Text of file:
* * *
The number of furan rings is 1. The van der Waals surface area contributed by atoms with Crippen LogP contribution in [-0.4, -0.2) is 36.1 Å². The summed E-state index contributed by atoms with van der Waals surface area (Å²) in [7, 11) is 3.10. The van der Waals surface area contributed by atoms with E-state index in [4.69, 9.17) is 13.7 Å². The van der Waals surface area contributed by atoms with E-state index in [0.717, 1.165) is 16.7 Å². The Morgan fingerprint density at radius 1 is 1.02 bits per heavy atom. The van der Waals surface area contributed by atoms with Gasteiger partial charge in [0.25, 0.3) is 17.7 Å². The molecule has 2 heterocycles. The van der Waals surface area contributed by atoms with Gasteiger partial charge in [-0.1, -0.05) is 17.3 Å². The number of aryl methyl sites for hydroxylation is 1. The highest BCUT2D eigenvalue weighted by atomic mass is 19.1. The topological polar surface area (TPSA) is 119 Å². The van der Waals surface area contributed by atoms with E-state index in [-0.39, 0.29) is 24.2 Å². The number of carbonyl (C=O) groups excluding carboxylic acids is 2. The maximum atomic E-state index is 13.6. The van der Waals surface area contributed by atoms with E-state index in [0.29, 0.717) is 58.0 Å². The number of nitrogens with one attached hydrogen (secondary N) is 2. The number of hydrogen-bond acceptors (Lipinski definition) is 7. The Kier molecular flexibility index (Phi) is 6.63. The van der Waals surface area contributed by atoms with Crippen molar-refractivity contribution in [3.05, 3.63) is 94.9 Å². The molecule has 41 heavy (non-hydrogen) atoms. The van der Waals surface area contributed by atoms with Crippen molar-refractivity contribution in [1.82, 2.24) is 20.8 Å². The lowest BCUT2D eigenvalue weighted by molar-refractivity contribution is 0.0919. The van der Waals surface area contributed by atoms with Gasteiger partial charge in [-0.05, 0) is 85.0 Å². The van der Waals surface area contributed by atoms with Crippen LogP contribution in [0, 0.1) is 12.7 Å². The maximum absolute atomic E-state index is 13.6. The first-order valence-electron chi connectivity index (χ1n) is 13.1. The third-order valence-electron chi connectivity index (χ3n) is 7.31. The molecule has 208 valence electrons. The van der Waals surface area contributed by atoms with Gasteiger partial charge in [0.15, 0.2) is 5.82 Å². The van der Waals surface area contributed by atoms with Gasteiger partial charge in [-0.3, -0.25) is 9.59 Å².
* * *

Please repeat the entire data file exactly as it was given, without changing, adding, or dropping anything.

The number of furan rings is 1. The van der Waals surface area contributed by atoms with Crippen LogP contribution in [-0.4, -0.2) is 36.1 Å². The summed E-state index contributed by atoms with van der Waals surface area (Å²) in [7, 11) is 3.10. The van der Waals surface area contributed by atoms with E-state index in [4.69, 9.17) is 13.7 Å². The van der Waals surface area contributed by atoms with E-state index in [0.717, 1.165) is 16.7 Å². The Morgan fingerprint density at radius 1 is 1.02 bits per heavy atom. The van der Waals surface area contributed by atoms with Gasteiger partial charge in [0.25, 0.3) is 17.7 Å². The molecule has 2 heterocycles. The van der Waals surface area contributed by atoms with Gasteiger partial charge in [-0.1, -0.05) is 17.3 Å². The number of aryl methyl sites for hydroxylation is 1. The highest BCUT2D eigenvalue weighted by atomic mass is 19.1. The topological polar surface area (TPSA) is 119 Å². The van der Waals surface area contributed by atoms with E-state index in [-0.39, 0.29) is 24.2 Å². The number of carbonyl (C=O) groups excluding carboxylic acids is 2. The maximum atomic E-state index is 13.6. The van der Waals surface area contributed by atoms with E-state index in [0.29, 0.717) is 58.0 Å². The number of nitrogens with one attached hydrogen (secondary N) is 2. The number of hydrogen-bond acceptors (Lipinski definition) is 7. The Kier molecular flexibility index (Phi) is 6.63. The van der Waals surface area contributed by atoms with Crippen molar-refractivity contribution in [3.05, 3.63) is 94.9 Å². The molecule has 41 heavy (non-hydrogen) atoms. The van der Waals surface area contributed by atoms with Crippen molar-refractivity contribution in [1.82, 2.24) is 20.8 Å². The lowest BCUT2D eigenvalue weighted by molar-refractivity contribution is 0.0919. The van der Waals surface area contributed by atoms with Gasteiger partial charge in [-0.05, 0) is 85.0 Å². The van der Waals surface area contributed by atoms with Crippen LogP contribution in [0, 0.1) is 12.7 Å². The maximum absolute atomic E-state index is 13.6. The first-order valence-electron chi connectivity index (χ1n) is 13.1. The third-order valence-electron chi connectivity index (χ3n) is 7.31. The molecule has 208 valence electrons. The van der Waals surface area contributed by atoms with Gasteiger partial charge in [0.15, 0.2) is 5.82 Å². The van der Waals surface area contributed by atoms with Gasteiger partial charge in [-0.3, -0.25) is 9.59 Å².